And you don’t need to be a stand-up comedian to generate laughter. When Kushner speaks to corporate groups about humor in the workplace, he always tells them, “If you can’t tell a joke well, you shouldn’t. There are other ways of bringing humor into a conversation or a presentation. Use a personal anecdote; everybody’s got some stories they’ve been telling for years. Think of the points you can make with them, and use them whether you’re talking to one person or to 1,000 people.”
Hey, have you heard the one about the police officer who responded to a domestic violence call after having completed a course of humor training?
Nancy Mann Jackson has two preschoolers at home who keep her laughing.
 

Solution News Source

A funny thing happened on the way to the office

Nancy Mann Jackson | August 2009 issue


 
John Morreall, professor of religious studies at the College of William and Mary in Williamsburg, Virginia, tells the story of a police officer who responded to a domestic violence call after having completed a course of humor training. As the officer walked to the front door, she heard the sound of an argument inside. Suddenly a television crashed through the window, landing in the yard. She knocked on the door. “Who is it?” yelled an angry voice. “TV repair,” the officer replied. Her riposte caught the quarreling husband and wife off guard, amused them and made handling a tense situation easier.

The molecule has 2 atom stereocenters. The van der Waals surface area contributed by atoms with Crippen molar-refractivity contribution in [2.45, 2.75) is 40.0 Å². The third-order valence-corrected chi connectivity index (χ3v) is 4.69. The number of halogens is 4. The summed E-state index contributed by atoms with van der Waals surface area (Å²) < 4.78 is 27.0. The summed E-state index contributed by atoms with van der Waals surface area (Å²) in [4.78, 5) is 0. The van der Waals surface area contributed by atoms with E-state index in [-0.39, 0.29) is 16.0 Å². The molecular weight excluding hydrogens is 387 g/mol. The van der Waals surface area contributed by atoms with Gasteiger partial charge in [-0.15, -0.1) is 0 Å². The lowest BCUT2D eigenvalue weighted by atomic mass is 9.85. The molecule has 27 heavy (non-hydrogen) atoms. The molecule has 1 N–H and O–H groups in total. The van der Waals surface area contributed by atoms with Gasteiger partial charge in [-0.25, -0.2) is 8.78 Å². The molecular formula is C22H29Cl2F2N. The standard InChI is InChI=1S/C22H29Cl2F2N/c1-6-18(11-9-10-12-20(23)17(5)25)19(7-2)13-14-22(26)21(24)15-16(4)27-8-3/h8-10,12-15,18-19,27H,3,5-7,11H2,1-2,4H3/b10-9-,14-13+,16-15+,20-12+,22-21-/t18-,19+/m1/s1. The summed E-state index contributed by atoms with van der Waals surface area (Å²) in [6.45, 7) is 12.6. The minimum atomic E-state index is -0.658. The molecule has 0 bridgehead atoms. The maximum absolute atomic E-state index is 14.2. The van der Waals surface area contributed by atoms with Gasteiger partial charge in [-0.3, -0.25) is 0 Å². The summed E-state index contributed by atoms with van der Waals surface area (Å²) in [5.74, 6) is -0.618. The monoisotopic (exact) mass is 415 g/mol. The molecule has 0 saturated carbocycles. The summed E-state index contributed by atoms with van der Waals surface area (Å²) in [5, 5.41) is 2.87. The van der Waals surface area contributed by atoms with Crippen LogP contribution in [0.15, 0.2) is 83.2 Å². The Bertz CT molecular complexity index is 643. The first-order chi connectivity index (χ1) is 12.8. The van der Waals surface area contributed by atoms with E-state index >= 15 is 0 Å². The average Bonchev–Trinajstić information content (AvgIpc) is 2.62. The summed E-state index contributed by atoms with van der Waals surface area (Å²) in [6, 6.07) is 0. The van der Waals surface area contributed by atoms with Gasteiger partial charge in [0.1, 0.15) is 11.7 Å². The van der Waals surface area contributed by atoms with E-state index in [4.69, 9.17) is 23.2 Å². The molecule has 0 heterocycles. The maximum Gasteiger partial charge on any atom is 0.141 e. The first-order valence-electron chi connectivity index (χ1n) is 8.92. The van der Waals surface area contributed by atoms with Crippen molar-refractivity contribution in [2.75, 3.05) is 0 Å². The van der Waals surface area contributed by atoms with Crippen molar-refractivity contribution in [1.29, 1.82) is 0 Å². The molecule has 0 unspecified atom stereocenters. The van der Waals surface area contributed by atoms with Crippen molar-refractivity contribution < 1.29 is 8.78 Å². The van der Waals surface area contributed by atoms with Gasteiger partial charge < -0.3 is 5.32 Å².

Dealing with volatile situations like domestic violence is all in a day’s work for police officers. But these days—as people have watched their investments evaporate, their retirement plans disappear and the unemployment rate rise—even the most serene work environments have become stressful. By letting loose with a little laughter, employees can do themselves a big favor. “That wonderful ‘Whew!’ we experience after laughing hard isn’t just a feeling,” Morreall, also a humor consultant, writes in Humor Works. “While we are laughing, muscle tension, heart rate and blood pressure rise, but when we stop, they all drop to levels lower than before we started laughing. And this relaxation lasts up to 45 minutes.” Funny as it may seem, laughter is crucial to keeping workers—and workplaces—healthy.